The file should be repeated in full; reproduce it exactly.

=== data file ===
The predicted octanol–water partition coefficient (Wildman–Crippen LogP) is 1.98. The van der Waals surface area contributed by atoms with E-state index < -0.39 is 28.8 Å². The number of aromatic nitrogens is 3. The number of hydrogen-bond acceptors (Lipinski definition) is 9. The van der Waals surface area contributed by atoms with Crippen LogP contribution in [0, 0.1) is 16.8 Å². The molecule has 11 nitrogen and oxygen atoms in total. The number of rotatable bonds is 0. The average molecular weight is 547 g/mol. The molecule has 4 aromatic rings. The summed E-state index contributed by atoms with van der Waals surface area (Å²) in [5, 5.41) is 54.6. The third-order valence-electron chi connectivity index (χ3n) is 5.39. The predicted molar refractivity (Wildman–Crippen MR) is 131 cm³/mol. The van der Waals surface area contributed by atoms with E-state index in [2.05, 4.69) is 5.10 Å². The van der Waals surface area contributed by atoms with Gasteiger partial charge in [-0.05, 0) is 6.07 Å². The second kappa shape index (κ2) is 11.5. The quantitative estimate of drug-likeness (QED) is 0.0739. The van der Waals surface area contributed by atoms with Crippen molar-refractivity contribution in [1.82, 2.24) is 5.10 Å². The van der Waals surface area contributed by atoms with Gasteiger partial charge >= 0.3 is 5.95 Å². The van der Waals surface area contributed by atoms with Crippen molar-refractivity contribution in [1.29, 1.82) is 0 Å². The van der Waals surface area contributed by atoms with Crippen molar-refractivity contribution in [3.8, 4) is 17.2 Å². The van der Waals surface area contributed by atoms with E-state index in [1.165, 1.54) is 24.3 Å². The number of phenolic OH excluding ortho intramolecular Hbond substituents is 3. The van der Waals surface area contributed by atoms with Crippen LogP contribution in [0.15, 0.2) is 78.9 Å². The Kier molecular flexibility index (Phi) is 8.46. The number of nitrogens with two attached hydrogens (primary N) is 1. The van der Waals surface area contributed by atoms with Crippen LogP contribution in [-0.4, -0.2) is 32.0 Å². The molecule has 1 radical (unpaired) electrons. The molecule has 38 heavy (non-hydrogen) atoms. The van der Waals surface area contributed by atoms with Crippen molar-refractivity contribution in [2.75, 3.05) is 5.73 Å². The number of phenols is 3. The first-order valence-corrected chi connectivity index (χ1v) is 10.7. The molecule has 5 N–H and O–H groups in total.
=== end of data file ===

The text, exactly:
The predicted octanol–water partition coefficient (Wildman–Crippen LogP) is 1.98. The van der Waals surface area contributed by atoms with E-state index < -0.39 is 28.8 Å². The number of aromatic nitrogens is 3. The number of hydrogen-bond acceptors (Lipinski definition) is 9. The van der Waals surface area contributed by atoms with Crippen LogP contribution in [0, 0.1) is 16.8 Å². The molecule has 11 nitrogen and oxygen atoms in total. The number of rotatable bonds is 0. The average molecular weight is 547 g/mol. The molecule has 4 aromatic rings. The summed E-state index contributed by atoms with van der Waals surface area (Å²) in [5, 5.41) is 54.6. The third-order valence-electron chi connectivity index (χ3n) is 5.39. The predicted molar refractivity (Wildman–Crippen MR) is 131 cm³/mol. The van der Waals surface area contributed by atoms with E-state index in [2.05, 4.69) is 5.10 Å². The van der Waals surface area contributed by atoms with Gasteiger partial charge in [-0.05, 0) is 6.07 Å². The second kappa shape index (κ2) is 11.5. The quantitative estimate of drug-likeness (QED) is 0.0739. The van der Waals surface area contributed by atoms with Crippen molar-refractivity contribution in [1.82, 2.24) is 5.10 Å². The van der Waals surface area contributed by atoms with Gasteiger partial charge >= 0.3 is 5.95 Å². The van der Waals surface area contributed by atoms with Crippen molar-refractivity contribution in [1.29, 1.82) is 0 Å². The van der Waals surface area contributed by atoms with Crippen molar-refractivity contribution in [3.8, 4) is 17.2 Å². The van der Waals surface area contributed by atoms with E-state index in [1.165, 1.54) is 24.3 Å². The number of phenolic OH excluding ortho intramolecular Hbond substituents is 3. The van der Waals surface area contributed by atoms with Crippen LogP contribution in [0.15, 0.2) is 78.9 Å². The Kier molecular flexibility index (Phi) is 8.46. The number of nitrogens with two attached hydrogens (primary N) is 1. The van der Waals surface area contributed by atoms with Crippen LogP contribution in [-0.4, -0.2) is 32.0 Å². The molecule has 1 radical (unpaired) electrons. The molecule has 38 heavy (non-hydrogen) atoms. The van der Waals surface area contributed by atoms with Crippen molar-refractivity contribution in [2.75, 3.05) is 5.73 Å². The number of phenols is 3. The first-order valence-corrected chi connectivity index (χ1v) is 10.7. The molecule has 5 N–H and O–H groups in total.